steve wynn is truly a brilliant guy and i'm sure he did have a lot of advice for trump and he embraced the whole thing because who wouldn't. you have access to the president of the united states. same reason that sheldon addleson another billionaire who lives not far from here, chris, embraced donald trump. >> he has had a political trajectory when he in the past sort of divided his donations and gave to democrats and republicans. post obama he became a very republican conservative figure. he's given money to marco rubio and to rob partman, pat toomey, flake. >> lisa murkowski and more than $2 million to republican campaigns and interest groups since 2001, including $1.3 million to rnc. bundled for senator john mccain's presidential campaign. as well, he's a big deal in the donor world of republican politics. >> he's become bigger and bigger. a switch flipped with steve wynn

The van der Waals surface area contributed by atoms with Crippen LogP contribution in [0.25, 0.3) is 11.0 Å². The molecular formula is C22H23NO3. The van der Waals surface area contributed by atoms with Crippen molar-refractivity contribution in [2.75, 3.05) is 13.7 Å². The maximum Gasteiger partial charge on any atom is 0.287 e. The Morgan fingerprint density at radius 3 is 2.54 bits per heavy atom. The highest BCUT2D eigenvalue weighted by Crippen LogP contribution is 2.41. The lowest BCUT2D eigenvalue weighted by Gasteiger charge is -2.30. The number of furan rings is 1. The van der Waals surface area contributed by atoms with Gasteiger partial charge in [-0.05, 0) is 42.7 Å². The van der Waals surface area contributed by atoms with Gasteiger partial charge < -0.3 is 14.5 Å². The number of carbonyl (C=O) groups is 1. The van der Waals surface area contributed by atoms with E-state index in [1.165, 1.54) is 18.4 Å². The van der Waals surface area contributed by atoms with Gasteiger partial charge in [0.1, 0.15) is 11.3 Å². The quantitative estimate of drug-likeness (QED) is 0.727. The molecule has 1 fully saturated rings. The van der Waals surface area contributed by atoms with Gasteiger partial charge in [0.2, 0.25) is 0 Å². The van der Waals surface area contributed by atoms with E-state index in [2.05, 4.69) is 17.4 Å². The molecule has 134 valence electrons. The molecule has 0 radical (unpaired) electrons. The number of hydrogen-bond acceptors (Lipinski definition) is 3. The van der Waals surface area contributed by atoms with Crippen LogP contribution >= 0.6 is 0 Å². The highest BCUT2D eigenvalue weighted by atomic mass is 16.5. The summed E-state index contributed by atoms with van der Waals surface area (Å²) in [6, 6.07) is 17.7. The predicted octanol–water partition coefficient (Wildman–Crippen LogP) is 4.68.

shortly after obama was elected. and i remember several conversations with him in which they became increasingly vitriolic about the president. who i believe actually -- i think he voted for him. i think his wife at the time, elaine wynn, talked him into voting for obama. but he had buyers remorse almost immediately and said he was creating the worst business climate in the history of the world and thought the affordable care act was the worst bill ever passed. but it has gottenin -- increasingly more intense and becoming more republican. sheldon addleson who i mentioned has been a major republican donor and they also did not like each other but bonded over obama and i think sheldon addleson helped get steve wynn into the major republican donor column. but if i may, chris, the poicnt about him being the republican national committee finance chair now and all of those pictures with donald trump and the things he said about donald trump, it is not like the republican national committee like wynn